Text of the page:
Even when the storyline inevitably descends into anime melodrama and seems to abandon the narrative structure of its progenitor, Final Fantasy 7 Remake always comes back to one single defining theme: saving the world from a greater power that cares about nothing but capitalistic greed. Shinra would kill millions if it meant securing profits, an outlook that would ultimately be its downfall as the very powers it sought to control would tear it apart. At least that’s how it went down in the original game – goodness knows what Square Enix has in store for the remake. However, that’s the most exciting part, and I hope the studio continues to hammer home the poignant political themes that define Final Fantasy 7 in a way it simply couldn’t all those years ago.

The sequel is opening the lore floodgates, poised to work Crisis Core, Advent Children, and Dirge of Cerberus into a single canonical narrative that also plans to abandon the original storyline in favour of something far more ambitious. I’ve already talked about how Aerith should survive in the next game, but the possibilities extend far beyond the prevention of a single tragedy. Square Enix will expand upon the locations beyond Midgar in a way we’ve never seen before, civilizations that aren’t defined by the fascistic whims of Shinra and have carved their own path in life with varying ideals and motivations. The politics here could be downright fascinating, providing a differing view on the global situation and how Cloud and company can go about tackling such obstacles. Cosmo Canyon, Nibelheim, and Junon Harbour are all so distinct, filled with stories to tell and ideologies to share that differ from everything we’ve seen in Midgar thus far. I can’t even picture how these places would look from a modern perspective, and that makes their inevitable arrival all the more exciting.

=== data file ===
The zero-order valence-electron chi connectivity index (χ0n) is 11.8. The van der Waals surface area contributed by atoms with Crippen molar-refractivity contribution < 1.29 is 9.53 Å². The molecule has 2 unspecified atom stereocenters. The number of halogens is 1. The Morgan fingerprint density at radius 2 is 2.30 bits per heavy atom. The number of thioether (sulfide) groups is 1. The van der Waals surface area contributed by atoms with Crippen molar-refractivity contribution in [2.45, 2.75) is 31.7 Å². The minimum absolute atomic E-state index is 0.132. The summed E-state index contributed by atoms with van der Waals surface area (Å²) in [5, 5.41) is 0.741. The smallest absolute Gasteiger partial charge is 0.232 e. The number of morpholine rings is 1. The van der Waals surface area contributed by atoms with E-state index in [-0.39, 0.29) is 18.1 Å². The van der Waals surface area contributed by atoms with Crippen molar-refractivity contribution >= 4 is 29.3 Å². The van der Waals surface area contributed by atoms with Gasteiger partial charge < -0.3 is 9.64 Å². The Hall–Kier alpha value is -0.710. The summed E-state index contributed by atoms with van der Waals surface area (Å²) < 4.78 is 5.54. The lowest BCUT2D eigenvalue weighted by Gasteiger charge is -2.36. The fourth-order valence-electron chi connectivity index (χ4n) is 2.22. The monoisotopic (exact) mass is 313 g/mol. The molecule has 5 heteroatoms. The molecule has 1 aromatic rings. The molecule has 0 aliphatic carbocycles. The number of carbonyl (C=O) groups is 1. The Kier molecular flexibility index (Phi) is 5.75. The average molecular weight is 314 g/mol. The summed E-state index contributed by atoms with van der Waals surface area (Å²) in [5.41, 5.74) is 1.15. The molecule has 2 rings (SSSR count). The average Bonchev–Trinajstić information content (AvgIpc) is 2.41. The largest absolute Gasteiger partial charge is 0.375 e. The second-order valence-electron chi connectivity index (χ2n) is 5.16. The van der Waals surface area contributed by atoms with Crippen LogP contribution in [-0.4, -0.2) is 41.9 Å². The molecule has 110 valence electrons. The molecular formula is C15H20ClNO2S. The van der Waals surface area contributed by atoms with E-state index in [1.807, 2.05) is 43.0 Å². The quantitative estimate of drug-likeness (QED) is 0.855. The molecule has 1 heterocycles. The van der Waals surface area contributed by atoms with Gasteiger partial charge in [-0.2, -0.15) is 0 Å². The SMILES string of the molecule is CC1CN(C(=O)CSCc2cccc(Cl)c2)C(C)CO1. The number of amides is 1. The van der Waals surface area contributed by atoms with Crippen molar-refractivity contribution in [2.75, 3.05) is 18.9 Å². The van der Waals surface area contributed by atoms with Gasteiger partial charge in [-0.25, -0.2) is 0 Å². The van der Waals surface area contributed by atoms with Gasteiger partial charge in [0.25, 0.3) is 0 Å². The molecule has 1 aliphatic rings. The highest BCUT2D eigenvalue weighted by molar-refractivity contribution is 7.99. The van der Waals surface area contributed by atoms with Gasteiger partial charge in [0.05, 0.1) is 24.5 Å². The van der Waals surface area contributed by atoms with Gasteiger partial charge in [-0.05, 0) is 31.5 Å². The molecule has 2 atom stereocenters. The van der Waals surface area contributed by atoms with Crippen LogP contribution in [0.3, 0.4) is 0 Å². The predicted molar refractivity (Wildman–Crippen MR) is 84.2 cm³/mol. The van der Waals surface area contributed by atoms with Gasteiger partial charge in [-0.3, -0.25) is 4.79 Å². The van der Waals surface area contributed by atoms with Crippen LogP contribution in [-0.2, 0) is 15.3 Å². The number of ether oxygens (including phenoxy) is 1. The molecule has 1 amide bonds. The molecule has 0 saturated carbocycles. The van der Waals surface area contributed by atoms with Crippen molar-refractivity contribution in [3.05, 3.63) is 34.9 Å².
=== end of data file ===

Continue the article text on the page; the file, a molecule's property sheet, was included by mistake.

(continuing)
We could also see the opposite occur if the sequel decides to go all Kingdom Hearts on our asses with diverging timelines and universes, which I fear would dilute the simplistic story at Final Fantasy 7’s core. It’s a tale of overcoming evil and coming to terms with your own morality, accepting that where you come from doesn’t define who you are. It’s about the friends and found family you’ve met along the way, and the differences your actions have had on the world that will remain long after you’re gone. If this powerful message is twisted into timey-wimey bullshit I’ll be heartbroken, especially when the potential left behind by Remake’s ending is almost endless if Square Enix can stick the landing. We’ll have to wait and see, but I’m confident – perhaps even more so with Intergrade introducing new characters and cultures that were once optional but now have a permanent place in the wider canon.

As Final Fantasy 7 saw the series step into the modern era, so did its politics. The team at Squaresoft looked at our reality and where it was going and painted a futuristic picture of where such untouched greed could lead us. Corporations twist the political narrative to fit their own goals, painting the righteous as problematic rebels who the populace shouldn’t put up with. Avalanche is one such nuisance, a cockroach under the foot of Shinra that is snuffed out without a second thought. But defeat after defeat doesn’t deter it, only strengthening its will to make a difference and fight back against those who are ignorantly pulling the planet towards its premature destruction. I want Final Fantasy 7 Remake 2 to lean into this direction as much as possible, juggling an impactful central message with fantastic character moments that push this universe further than it’s ever gone before.